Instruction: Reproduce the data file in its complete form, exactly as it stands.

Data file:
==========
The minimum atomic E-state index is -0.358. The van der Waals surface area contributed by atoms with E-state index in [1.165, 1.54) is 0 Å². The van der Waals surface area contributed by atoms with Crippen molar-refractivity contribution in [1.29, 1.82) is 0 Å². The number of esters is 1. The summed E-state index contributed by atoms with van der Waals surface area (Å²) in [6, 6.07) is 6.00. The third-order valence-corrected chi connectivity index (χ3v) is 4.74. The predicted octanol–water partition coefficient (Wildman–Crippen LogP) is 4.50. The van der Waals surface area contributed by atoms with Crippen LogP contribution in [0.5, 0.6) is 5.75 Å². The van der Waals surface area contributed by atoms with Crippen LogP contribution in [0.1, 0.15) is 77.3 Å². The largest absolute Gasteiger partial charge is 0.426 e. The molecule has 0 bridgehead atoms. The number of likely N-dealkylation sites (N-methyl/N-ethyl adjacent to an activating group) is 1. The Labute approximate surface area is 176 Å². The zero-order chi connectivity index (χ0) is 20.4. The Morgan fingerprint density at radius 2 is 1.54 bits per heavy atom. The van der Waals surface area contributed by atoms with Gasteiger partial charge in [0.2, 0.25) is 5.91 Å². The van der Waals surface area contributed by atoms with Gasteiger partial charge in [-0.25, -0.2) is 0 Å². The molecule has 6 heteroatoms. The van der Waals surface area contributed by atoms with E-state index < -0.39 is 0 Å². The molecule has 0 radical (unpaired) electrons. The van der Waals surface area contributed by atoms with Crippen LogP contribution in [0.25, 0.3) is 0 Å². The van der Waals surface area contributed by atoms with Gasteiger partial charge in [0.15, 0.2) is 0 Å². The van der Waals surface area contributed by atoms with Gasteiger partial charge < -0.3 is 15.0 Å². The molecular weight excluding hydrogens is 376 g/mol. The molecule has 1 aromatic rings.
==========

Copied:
The minimum atomic E-state index is -0.358. The van der Waals surface area contributed by atoms with E-state index in [1.165, 1.54) is 0 Å². The van der Waals surface area contributed by atoms with Crippen molar-refractivity contribution in [1.29, 1.82) is 0 Å². The number of esters is 1. The summed E-state index contributed by atoms with van der Waals surface area (Å²) in [6, 6.07) is 6.00. The third-order valence-corrected chi connectivity index (χ3v) is 4.74. The predicted octanol–water partition coefficient (Wildman–Crippen LogP) is 4.50. The van der Waals surface area contributed by atoms with Crippen LogP contribution in [0.5, 0.6) is 5.75 Å². The van der Waals surface area contributed by atoms with Crippen LogP contribution in [0.1, 0.15) is 77.3 Å². The largest absolute Gasteiger partial charge is 0.426 e. The molecule has 0 bridgehead atoms. The number of likely N-dealkylation sites (N-methyl/N-ethyl adjacent to an activating group) is 1. The Labute approximate surface area is 176 Å². The zero-order chi connectivity index (χ0) is 20.4. The Morgan fingerprint density at radius 2 is 1.54 bits per heavy atom. The van der Waals surface area contributed by atoms with Gasteiger partial charge in [0.2, 0.25) is 5.91 Å². The van der Waals surface area contributed by atoms with Gasteiger partial charge in [-0.25, -0.2) is 0 Å². The molecule has 6 heteroatoms. The van der Waals surface area contributed by atoms with E-state index < -0.39 is 0 Å². The molecule has 0 radical (unpaired) electrons. The van der Waals surface area contributed by atoms with Crippen LogP contribution in [0.25, 0.3) is 0 Å². The van der Waals surface area contributed by atoms with Gasteiger partial charge in [0.15, 0.2) is 0 Å². The van der Waals surface area contributed by atoms with Gasteiger partial charge < -0.3 is 15.0 Å². The molecular weight excluding hydrogens is 376 g/mol. The molecule has 1 aromatic rings.